If there is an all-knowing God who knows the future, then he knows I'm going to sneeze in 10 seconds. But if I do something to control my sneeze, then I have just changed the future. Does this mean there is not an all-knowing God who knows the future, because we have control over our future. This would suggest multiple futures and abolish the theory of God. Or is there some way for there to be multiple futures and an all-knowing God?

If there is an all-knowing God, and if you are able to control your sneeze, then the all-knowing God does not know that you are going to sneeze and does know that you are able to control your impulse to sneeze. Why doesn't God know that you are going to sneeze? Because it's not true that you are going to sneeze-- to the contrary, it's true that you are going to control your sneeze. Since it's impossible to know what is false, it's impossible for an all-knowing God to know that you are going to sneeze.

I once took a graduate course in education in which I was the only non-teacher. One day, I disagreed with something said by another student, and her response has always baffled me. She said: "Who are you? You can't question me until you've walked in my shoes." In other words, she felt that I was unqualified to question her, to cast doubt on anything she said. Who was I to say? Well of course her response was nonsense but how so? As a matter of logic or illogic, was her remark an example of an appeal to authority? She certainly felt that she was an authority.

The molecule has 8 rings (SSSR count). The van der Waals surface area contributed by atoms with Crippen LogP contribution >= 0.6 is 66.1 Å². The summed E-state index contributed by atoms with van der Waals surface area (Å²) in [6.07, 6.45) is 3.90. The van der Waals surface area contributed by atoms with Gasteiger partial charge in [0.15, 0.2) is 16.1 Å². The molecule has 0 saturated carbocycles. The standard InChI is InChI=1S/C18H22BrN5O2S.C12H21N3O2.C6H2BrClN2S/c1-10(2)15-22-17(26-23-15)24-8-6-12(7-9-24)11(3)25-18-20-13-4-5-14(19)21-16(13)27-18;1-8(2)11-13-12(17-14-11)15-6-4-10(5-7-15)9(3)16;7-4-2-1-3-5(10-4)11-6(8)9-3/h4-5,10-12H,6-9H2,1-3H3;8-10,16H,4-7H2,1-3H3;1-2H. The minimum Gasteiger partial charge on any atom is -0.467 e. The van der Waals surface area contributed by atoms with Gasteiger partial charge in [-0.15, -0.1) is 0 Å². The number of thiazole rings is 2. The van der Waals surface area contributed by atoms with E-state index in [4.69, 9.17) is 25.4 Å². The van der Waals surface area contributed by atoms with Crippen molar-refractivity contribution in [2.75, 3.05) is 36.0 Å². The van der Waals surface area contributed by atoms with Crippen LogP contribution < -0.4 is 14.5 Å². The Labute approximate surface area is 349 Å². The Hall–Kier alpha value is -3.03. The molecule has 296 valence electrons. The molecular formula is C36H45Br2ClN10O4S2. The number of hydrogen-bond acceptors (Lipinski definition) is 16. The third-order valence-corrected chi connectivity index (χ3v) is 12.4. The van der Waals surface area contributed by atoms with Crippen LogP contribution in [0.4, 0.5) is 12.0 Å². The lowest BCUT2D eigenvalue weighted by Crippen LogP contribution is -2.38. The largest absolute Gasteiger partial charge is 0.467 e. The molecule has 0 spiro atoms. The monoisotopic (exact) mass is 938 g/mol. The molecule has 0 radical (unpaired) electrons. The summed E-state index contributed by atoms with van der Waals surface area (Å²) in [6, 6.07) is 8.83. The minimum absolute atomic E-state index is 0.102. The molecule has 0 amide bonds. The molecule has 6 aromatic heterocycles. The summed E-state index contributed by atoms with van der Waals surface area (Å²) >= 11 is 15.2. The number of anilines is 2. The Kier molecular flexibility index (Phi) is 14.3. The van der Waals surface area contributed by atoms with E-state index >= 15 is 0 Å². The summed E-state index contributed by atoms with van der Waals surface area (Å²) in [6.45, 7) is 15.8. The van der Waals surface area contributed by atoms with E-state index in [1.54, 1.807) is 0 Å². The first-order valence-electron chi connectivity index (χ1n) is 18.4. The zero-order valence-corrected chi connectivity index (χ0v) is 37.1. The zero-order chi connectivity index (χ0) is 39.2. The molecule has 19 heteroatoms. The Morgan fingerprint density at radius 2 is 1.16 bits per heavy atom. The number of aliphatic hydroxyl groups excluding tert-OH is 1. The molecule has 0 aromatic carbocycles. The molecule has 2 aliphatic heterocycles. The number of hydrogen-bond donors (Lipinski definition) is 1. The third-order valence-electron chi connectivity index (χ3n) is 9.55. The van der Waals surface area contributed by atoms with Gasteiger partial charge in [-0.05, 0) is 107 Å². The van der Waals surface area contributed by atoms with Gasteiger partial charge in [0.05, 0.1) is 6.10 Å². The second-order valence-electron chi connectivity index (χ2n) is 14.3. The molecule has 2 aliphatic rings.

I have such a visceral reaction to your fellow student’s comment. I just want to slap her on your behalf, which of course I’d never do, but I’d want to! But then I wonder what your comment was. Maybe she was just verbally slapping you, and while verbal slapping is no better than physical slapping, it is just as understandable. But let’s assume that what you said was perfectly reasonable. As a hypothetical example, let’s assume that you were respectfully questioning her view about how to handle disciplinary issues that arise in the classroom. And let’s take her claim not as a verbal slapping, but as a serious claim about the conditions under which you count as having the epistemic authority to question her. She claims that you can’t question her unless you walk in her shoes. Does this mean that you can’t ask her a question? Surely, she can’t mean this. So I suppose that she means that you are not epistemically permitted to doubt the truth of her judgment. And what does she mean by the...

Socrates said, "All I know is that I know nothing". What I'm trying to figure out is this: if I know NOTHING, how do I KNOW that I know nothing? It just goes round in circles thus becoming nothing more than a paradox. Would you agree?